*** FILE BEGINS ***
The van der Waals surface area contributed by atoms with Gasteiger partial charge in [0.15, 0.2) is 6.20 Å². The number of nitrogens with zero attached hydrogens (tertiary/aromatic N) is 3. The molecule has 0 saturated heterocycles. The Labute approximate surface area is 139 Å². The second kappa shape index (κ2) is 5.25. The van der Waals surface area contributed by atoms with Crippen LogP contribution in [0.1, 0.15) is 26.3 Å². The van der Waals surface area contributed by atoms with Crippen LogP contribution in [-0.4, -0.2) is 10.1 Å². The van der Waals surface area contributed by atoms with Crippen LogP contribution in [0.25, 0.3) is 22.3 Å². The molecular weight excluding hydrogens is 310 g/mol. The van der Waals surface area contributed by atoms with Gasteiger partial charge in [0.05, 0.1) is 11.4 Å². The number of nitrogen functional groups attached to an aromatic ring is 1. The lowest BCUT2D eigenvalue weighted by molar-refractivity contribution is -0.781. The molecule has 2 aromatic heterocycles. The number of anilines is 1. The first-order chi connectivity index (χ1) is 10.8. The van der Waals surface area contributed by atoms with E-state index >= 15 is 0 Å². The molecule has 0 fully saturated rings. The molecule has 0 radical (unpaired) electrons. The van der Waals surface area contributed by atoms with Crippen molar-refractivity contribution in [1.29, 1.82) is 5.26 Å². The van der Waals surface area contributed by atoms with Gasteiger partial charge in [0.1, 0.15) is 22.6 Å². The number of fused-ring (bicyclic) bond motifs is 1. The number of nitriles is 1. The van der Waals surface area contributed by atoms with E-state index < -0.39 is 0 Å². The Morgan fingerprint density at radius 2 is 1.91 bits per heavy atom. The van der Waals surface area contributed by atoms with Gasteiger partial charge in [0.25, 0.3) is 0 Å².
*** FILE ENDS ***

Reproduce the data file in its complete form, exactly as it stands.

The van der Waals surface area contributed by atoms with Gasteiger partial charge in [0.15, 0.2) is 6.20 Å². The number of nitrogens with zero attached hydrogens (tertiary/aromatic N) is 3. The molecule has 0 saturated heterocycles. The Labute approximate surface area is 139 Å². The second kappa shape index (κ2) is 5.25. The van der Waals surface area contributed by atoms with Crippen LogP contribution in [0.1, 0.15) is 26.3 Å². The van der Waals surface area contributed by atoms with Crippen LogP contribution in [-0.4, -0.2) is 10.1 Å². The van der Waals surface area contributed by atoms with Crippen LogP contribution in [0.25, 0.3) is 22.3 Å². The molecular weight excluding hydrogens is 310 g/mol. The van der Waals surface area contributed by atoms with Gasteiger partial charge in [0.05, 0.1) is 11.4 Å². The number of nitrogen functional groups attached to an aromatic ring is 1. The lowest BCUT2D eigenvalue weighted by molar-refractivity contribution is -0.781. The molecule has 2 aromatic heterocycles. The number of anilines is 1. The first-order chi connectivity index (χ1) is 10.8. The van der Waals surface area contributed by atoms with E-state index >= 15 is 0 Å². The molecule has 0 fully saturated rings. The molecule has 0 radical (unpaired) electrons. The van der Waals surface area contributed by atoms with Crippen molar-refractivity contribution in [1.29, 1.82) is 5.26 Å². The van der Waals surface area contributed by atoms with Gasteiger partial charge in [0.1, 0.15) is 22.6 Å². The number of fused-ring (bicyclic) bond motifs is 1. The number of nitriles is 1. The van der Waals surface area contributed by atoms with E-state index < -0.39 is 0 Å². The Morgan fingerprint density at radius 2 is 1.91 bits per heavy atom. The van der Waals surface area contributed by atoms with Gasteiger partial charge in [0.25, 0.3) is 0 Å².